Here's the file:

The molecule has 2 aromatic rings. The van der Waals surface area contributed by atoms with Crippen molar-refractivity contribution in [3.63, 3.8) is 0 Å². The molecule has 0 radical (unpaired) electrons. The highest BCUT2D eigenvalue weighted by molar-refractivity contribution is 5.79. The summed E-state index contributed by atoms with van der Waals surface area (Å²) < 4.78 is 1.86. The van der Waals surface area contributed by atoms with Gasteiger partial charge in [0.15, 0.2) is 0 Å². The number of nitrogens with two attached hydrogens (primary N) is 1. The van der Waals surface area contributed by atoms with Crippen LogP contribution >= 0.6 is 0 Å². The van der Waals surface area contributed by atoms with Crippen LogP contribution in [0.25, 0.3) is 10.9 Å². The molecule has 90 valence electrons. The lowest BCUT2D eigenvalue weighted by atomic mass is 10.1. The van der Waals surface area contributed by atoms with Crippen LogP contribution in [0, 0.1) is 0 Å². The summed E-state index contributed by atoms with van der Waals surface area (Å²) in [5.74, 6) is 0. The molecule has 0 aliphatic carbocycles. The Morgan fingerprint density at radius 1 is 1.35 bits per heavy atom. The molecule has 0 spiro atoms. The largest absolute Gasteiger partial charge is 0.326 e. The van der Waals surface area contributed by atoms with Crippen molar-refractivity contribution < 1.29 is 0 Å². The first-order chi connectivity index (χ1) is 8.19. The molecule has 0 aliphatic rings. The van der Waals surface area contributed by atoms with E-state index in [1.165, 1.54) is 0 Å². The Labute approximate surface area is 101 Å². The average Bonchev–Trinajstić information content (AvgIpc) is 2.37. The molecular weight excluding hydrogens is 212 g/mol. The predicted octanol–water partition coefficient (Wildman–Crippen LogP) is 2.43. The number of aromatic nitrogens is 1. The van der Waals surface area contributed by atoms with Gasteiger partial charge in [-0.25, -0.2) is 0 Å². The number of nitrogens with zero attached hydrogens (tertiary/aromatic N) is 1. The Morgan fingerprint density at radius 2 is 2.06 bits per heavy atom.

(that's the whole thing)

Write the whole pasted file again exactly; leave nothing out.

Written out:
The molecule has 2 aromatic rings. The van der Waals surface area contributed by atoms with Crippen molar-refractivity contribution in [3.63, 3.8) is 0 Å². The molecule has 0 radical (unpaired) electrons. The highest BCUT2D eigenvalue weighted by molar-refractivity contribution is 5.79. The summed E-state index contributed by atoms with van der Waals surface area (Å²) < 4.78 is 1.86. The van der Waals surface area contributed by atoms with Gasteiger partial charge in [0.15, 0.2) is 0 Å². The number of nitrogens with two attached hydrogens (primary N) is 1. The van der Waals surface area contributed by atoms with Crippen LogP contribution >= 0.6 is 0 Å². The van der Waals surface area contributed by atoms with Crippen LogP contribution in [0.25, 0.3) is 10.9 Å². The molecule has 90 valence electrons. The lowest BCUT2D eigenvalue weighted by atomic mass is 10.1. The van der Waals surface area contributed by atoms with Crippen LogP contribution in [0, 0.1) is 0 Å². The summed E-state index contributed by atoms with van der Waals surface area (Å²) in [5.74, 6) is 0. The molecule has 0 aliphatic carbocycles. The Morgan fingerprint density at radius 1 is 1.35 bits per heavy atom. The molecule has 0 spiro atoms. The largest absolute Gasteiger partial charge is 0.326 e. The van der Waals surface area contributed by atoms with Crippen molar-refractivity contribution < 1.29 is 0 Å². The first-order chi connectivity index (χ1) is 8.19. The molecule has 0 aliphatic rings. The van der Waals surface area contributed by atoms with E-state index in [1.165, 1.54) is 0 Å². The Labute approximate surface area is 101 Å². The average Bonchev–Trinajstić information content (AvgIpc) is 2.37. The molecular weight excluding hydrogens is 212 g/mol. The predicted octanol–water partition coefficient (Wildman–Crippen LogP) is 2.43. The number of aromatic nitrogens is 1. The van der Waals surface area contributed by atoms with Gasteiger partial charge in [-0.25, -0.2) is 0 Å². The number of nitrogens with zero attached hydrogens (tertiary/aromatic N) is 1. The Morgan fingerprint density at radius 2 is 2.06 bits per heavy atom.